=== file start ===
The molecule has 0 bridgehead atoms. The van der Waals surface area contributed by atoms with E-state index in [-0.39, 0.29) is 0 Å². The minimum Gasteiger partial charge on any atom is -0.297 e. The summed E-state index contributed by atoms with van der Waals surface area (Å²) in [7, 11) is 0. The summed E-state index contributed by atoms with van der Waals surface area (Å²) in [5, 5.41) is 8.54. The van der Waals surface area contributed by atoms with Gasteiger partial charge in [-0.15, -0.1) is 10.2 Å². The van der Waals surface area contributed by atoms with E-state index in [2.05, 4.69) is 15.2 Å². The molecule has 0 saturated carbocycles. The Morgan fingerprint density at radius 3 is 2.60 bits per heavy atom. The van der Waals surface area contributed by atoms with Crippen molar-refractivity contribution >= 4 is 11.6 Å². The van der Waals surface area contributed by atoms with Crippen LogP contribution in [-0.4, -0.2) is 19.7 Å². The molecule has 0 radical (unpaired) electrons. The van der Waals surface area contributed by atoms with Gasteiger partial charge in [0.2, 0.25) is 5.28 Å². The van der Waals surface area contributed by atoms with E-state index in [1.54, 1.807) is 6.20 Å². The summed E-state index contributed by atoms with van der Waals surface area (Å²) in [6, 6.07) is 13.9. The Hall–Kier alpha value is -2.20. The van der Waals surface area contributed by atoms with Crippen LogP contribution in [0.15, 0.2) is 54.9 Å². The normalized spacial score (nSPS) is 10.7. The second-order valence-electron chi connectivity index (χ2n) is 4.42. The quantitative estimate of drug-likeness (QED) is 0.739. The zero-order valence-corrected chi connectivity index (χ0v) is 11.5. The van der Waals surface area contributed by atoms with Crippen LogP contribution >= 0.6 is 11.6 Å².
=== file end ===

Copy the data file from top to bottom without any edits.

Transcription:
The molecule has 0 bridgehead atoms. The van der Waals surface area contributed by atoms with E-state index in [-0.39, 0.29) is 0 Å². The minimum Gasteiger partial charge on any atom is -0.297 e. The summed E-state index contributed by atoms with van der Waals surface area (Å²) in [7, 11) is 0. The summed E-state index contributed by atoms with van der Waals surface area (Å²) in [5, 5.41) is 8.54. The van der Waals surface area contributed by atoms with Gasteiger partial charge in [-0.15, -0.1) is 10.2 Å². The van der Waals surface area contributed by atoms with E-state index in [2.05, 4.69) is 15.2 Å². The molecule has 0 saturated carbocycles. The Morgan fingerprint density at radius 3 is 2.60 bits per heavy atom. The van der Waals surface area contributed by atoms with Crippen molar-refractivity contribution >= 4 is 11.6 Å². The van der Waals surface area contributed by atoms with Crippen LogP contribution in [-0.4, -0.2) is 19.7 Å². The molecule has 0 radical (unpaired) electrons. The van der Waals surface area contributed by atoms with Gasteiger partial charge in [0.2, 0.25) is 5.28 Å². The van der Waals surface area contributed by atoms with E-state index in [1.54, 1.807) is 6.20 Å². The summed E-state index contributed by atoms with van der Waals surface area (Å²) in [6, 6.07) is 13.9. The Hall–Kier alpha value is -2.20. The van der Waals surface area contributed by atoms with Crippen LogP contribution in [0.15, 0.2) is 54.9 Å². The normalized spacial score (nSPS) is 10.7. The second-order valence-electron chi connectivity index (χ2n) is 4.42. The quantitative estimate of drug-likeness (QED) is 0.739. The zero-order valence-corrected chi connectivity index (χ0v) is 11.5. The van der Waals surface area contributed by atoms with Crippen LogP contribution >= 0.6 is 11.6 Å².